To create a map with `qmplot`

(see Week 4), here we do the following:

- Use functions from
`dplyr`

to get mean coordinates per population - Convert the coordinates to lat-lon coordinates with
`st_project`

from the`sf`

package. We use the EPSG reference numbers (http://epsg.io/) to specify the ‘from’ and ‘to’ coordinate systems. - Convert
`Coords`

to an`sf`

object`Coords.sf`

with lat/lon coordinates.

```
Coords <- dat %>% group_by(Population) %>%
summarize(X = mean(X), Y = mean(Y))
Coords <- data.frame(Coords, sf::sf_project(from = "+init=epsg:31468",
to = "+init=epsg:4326", pts = Coords[c("X", "Y")]))
names(Coords)[4:5] <- c("Longitude", "Latitude")
Coords.sf <- sf::st_as_sf(Coords, coords=c("Longitude", "Latitude"), crs=sf::st_crs(4326))
```

- Create an interactive map
`MyMap`

with`tmap`

, specify the basemaps. - Add population labels with
`tm_text`

.

`## tmap mode set to interactive viewing`

### 3. Pollen pool genetic structure

#### a. Subtract maternal contribution to offspring genotype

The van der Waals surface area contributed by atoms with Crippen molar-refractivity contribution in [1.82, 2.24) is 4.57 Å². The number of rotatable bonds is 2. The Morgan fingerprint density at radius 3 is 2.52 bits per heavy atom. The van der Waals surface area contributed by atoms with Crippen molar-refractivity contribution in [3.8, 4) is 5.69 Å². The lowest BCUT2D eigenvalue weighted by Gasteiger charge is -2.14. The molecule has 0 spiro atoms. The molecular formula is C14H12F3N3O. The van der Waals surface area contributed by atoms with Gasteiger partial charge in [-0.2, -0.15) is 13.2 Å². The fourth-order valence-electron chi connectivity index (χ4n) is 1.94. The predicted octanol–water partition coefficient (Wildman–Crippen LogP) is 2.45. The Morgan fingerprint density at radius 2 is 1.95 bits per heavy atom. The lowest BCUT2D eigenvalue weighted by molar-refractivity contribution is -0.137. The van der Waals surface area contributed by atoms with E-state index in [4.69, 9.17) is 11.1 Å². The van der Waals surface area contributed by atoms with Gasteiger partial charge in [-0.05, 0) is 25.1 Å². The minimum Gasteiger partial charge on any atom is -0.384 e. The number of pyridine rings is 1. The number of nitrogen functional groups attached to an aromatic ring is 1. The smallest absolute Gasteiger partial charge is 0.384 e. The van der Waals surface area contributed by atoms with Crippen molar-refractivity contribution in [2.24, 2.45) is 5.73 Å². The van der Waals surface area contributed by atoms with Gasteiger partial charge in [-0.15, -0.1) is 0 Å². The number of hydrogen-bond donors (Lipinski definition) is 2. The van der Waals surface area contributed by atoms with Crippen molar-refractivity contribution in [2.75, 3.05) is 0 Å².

Let’s look at the data for the mother with the ID=3083 and her associated offspring:

```
## ID OffID Population X Y loc1_a loc2_a loc3_a loc4_a
## 207 3083 0 A25 4422659 5425370 338:340 417:424 392:392 452:452
## 208 3083 1 A25 4422659 5425370 338:340 417:424 392:409 446:452
## 209 3083 3 A25 4422659 5425370 338:338 417:424 452:452
## 210 3083 4 A25 4422659 5425370 340:340 417:422 392:411 448:452
## 211 3083 5 A25 4422659 5425370 340:340 417:424 392:392 452:452
## 212 3083 6 A25 4422659 5425370 338:338 422:424 392:411 452:452
## 213 3083 7 A25 4422659 5425370 338:340 424:424 392:392 452:452
## 214 3083 8 A25 4422659 5425370 340:340 417:417 392:417 452:452
## loc5_a loc6_a loc7_a
## 207 121:121 157:157 244:252
## 208 121:121 157:157 240:244
## 209 121:121 157:157